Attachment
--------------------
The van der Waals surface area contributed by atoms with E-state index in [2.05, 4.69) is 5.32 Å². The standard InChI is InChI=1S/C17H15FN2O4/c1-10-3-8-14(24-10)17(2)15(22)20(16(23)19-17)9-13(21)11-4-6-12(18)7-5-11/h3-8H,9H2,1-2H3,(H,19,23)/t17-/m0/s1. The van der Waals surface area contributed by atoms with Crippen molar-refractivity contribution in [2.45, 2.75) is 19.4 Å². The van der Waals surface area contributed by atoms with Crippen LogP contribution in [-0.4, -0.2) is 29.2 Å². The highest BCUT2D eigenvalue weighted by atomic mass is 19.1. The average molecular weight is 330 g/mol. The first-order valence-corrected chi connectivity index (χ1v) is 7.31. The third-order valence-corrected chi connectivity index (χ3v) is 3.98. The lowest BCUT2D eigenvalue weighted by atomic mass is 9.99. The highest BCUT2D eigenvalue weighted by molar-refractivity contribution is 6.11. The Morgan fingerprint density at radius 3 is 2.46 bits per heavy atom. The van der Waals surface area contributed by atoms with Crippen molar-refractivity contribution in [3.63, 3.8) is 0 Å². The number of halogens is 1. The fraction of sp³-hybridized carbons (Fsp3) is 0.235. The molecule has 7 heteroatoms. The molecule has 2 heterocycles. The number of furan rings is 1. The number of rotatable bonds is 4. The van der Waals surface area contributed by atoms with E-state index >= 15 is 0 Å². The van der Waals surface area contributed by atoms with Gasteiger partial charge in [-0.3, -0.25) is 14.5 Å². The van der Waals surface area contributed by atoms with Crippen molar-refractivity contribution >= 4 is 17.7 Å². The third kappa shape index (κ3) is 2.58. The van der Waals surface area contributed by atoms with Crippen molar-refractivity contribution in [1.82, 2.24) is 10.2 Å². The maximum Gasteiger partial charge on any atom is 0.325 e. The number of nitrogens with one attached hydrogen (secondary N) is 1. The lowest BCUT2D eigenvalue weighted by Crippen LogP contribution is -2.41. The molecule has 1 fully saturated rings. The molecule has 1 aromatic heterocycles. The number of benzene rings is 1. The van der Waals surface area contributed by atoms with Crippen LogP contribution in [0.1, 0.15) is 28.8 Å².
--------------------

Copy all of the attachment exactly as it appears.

The van der Waals surface area contributed by atoms with E-state index in [2.05, 4.69) is 5.32 Å². The standard InChI is InChI=1S/C17H15FN2O4/c1-10-3-8-14(24-10)17(2)15(22)20(16(23)19-17)9-13(21)11-4-6-12(18)7-5-11/h3-8H,9H2,1-2H3,(H,19,23)/t17-/m0/s1. The van der Waals surface area contributed by atoms with Crippen molar-refractivity contribution in [2.45, 2.75) is 19.4 Å². The van der Waals surface area contributed by atoms with Crippen LogP contribution in [-0.4, -0.2) is 29.2 Å². The highest BCUT2D eigenvalue weighted by atomic mass is 19.1. The average molecular weight is 330 g/mol. The first-order valence-corrected chi connectivity index (χ1v) is 7.31. The third-order valence-corrected chi connectivity index (χ3v) is 3.98. The lowest BCUT2D eigenvalue weighted by atomic mass is 9.99. The highest BCUT2D eigenvalue weighted by molar-refractivity contribution is 6.11. The Morgan fingerprint density at radius 3 is 2.46 bits per heavy atom. The van der Waals surface area contributed by atoms with Crippen molar-refractivity contribution in [3.63, 3.8) is 0 Å². The number of halogens is 1. The fraction of sp³-hybridized carbons (Fsp3) is 0.235. The molecule has 7 heteroatoms. The molecule has 2 heterocycles. The number of furan rings is 1. The number of rotatable bonds is 4. The van der Waals surface area contributed by atoms with E-state index >= 15 is 0 Å². The van der Waals surface area contributed by atoms with Gasteiger partial charge in [-0.3, -0.25) is 14.5 Å². The van der Waals surface area contributed by atoms with Crippen molar-refractivity contribution >= 4 is 17.7 Å². The third kappa shape index (κ3) is 2.58. The van der Waals surface area contributed by atoms with Crippen molar-refractivity contribution in [1.82, 2.24) is 10.2 Å². The maximum Gasteiger partial charge on any atom is 0.325 e. The number of nitrogens with one attached hydrogen (secondary N) is 1. The lowest BCUT2D eigenvalue weighted by Crippen LogP contribution is -2.41. The molecule has 1 fully saturated rings. The molecule has 1 aromatic heterocycles. The number of benzene rings is 1. The van der Waals surface area contributed by atoms with Crippen LogP contribution in [0.1, 0.15) is 28.8 Å².